Nivea catches backlash over racist ad for 'lighter skin'

Nivea catches backlash over racist ad for ‘lighter skin’ news racist nivea

Nivea cream ad for 'visibly lighter skin' sparks outrage

A clip from the beauty brand's new Natural Fairness moisturizer, which is being advertised our sisters in Nigeria, Ghana, Cameroon and Senegal, has been circulating on the Intenet. Miss Nigeria Omowunmi Akinnifesi is featured on billboards using the product, and a television ad shows a Black model's skin turning a lighter shade after applying the product.

'Nivea can't get away with pushing this skin lightening agenda across Africa. In the ad, graphic effects show the model's skin lightens as the lotion passes over it.

Many people reacted with horror to the ads when they were shared on social media yesterday.

The products are also popular in parts of east Asia.

Folks also pointed out that this is a complicated issue. Social media users were scathing, especially in Ghana where twitter users called for a boycott of all Nivea products and a removal of the campaign with the hashtag #pullitdownnow.

Now Nivea's new campaign has similar racial undertones. The Natural Fairness line's "natural ingredients and UV filters" were aimed at "reducing the sun-induced production of melanin", they went on to say.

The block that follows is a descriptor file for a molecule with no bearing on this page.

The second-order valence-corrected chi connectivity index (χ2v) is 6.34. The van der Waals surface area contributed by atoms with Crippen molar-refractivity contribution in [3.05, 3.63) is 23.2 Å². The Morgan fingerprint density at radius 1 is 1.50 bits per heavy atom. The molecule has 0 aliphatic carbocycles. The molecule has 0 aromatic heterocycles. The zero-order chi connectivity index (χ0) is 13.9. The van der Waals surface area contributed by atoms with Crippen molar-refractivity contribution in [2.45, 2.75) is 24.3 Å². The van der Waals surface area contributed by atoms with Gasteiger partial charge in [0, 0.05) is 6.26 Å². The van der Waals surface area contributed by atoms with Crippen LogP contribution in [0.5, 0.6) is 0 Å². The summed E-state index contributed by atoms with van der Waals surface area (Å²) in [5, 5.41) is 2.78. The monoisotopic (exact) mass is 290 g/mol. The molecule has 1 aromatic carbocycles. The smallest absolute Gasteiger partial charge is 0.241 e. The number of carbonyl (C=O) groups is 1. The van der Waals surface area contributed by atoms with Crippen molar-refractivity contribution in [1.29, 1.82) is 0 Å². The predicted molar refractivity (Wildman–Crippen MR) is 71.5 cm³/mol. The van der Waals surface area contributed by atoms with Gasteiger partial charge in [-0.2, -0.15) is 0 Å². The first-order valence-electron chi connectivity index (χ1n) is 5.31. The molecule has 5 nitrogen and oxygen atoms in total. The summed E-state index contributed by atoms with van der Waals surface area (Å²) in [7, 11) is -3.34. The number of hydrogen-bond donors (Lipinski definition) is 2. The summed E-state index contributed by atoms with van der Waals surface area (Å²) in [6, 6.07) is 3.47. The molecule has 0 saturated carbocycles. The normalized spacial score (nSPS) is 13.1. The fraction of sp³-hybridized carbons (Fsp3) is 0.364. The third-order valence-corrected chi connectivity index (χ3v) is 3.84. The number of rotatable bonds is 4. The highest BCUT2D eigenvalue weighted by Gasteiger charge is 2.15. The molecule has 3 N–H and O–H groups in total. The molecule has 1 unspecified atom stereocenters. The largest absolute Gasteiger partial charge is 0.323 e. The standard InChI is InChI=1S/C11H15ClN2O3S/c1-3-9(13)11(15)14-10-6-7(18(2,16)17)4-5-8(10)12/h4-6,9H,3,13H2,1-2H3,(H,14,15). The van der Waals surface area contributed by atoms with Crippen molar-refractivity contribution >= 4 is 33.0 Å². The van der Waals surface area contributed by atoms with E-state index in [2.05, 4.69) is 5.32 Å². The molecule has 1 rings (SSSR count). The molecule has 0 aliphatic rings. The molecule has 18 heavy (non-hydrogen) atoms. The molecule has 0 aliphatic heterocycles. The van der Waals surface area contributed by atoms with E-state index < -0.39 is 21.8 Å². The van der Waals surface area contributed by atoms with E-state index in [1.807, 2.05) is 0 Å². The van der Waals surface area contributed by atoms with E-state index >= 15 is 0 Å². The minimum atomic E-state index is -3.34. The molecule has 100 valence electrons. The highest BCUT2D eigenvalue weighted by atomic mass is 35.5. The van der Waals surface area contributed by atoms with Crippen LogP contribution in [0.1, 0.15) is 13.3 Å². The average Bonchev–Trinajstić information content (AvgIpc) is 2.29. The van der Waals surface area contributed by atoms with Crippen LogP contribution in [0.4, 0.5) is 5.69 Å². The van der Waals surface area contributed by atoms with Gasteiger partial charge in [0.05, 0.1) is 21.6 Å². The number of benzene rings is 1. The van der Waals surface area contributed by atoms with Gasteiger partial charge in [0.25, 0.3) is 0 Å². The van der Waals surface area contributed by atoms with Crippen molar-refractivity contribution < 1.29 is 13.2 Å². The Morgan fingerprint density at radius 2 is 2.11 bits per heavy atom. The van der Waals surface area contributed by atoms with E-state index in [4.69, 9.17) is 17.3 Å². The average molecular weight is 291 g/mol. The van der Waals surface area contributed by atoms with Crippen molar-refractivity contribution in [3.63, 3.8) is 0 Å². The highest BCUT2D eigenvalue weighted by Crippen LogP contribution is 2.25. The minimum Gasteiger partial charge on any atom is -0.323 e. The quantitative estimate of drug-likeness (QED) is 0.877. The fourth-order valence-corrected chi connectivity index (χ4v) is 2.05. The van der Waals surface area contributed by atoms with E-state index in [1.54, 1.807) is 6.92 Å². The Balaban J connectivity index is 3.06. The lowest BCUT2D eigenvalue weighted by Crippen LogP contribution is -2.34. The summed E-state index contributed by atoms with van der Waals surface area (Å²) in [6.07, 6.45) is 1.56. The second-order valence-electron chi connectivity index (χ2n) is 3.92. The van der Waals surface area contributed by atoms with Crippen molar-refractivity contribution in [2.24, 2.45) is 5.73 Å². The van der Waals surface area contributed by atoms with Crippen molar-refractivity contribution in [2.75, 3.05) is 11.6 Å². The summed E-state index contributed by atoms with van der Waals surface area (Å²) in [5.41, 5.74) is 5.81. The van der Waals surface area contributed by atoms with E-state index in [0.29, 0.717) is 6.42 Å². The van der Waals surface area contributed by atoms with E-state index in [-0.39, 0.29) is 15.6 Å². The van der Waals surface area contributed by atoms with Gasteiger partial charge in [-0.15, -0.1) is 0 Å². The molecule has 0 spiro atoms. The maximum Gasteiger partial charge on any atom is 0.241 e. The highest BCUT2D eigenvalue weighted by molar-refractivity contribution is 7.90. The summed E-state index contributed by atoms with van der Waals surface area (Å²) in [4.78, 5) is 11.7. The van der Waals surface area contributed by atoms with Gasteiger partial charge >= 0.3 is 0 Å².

This isn't the first time Nivea's ad campaigns have offended people of color.

Nivea has had their fair share of problematic advertising. Earlier this year we reported that the company dropped a questionable ad that equated "white" with "purity".

Nivea might have pulled the "white is purity" ad, but that hasn't stopped it from advertising the benefits of whiter skin. "ALL black skin is handsome, no exceptions, so celebrate us as we are instead of asking us to adhere to unattainable and racist ideals", she went on to say.

But in a statement, NIVEA said that the company develops products with the aim of helping consumers take care of their skin's health no matter their skin type.

About 75 per cent of women in Nigeria use skin-lightening products, with demand also high in Ghana, Senegal and Kenya, a report by the University of Cape Town said past year.

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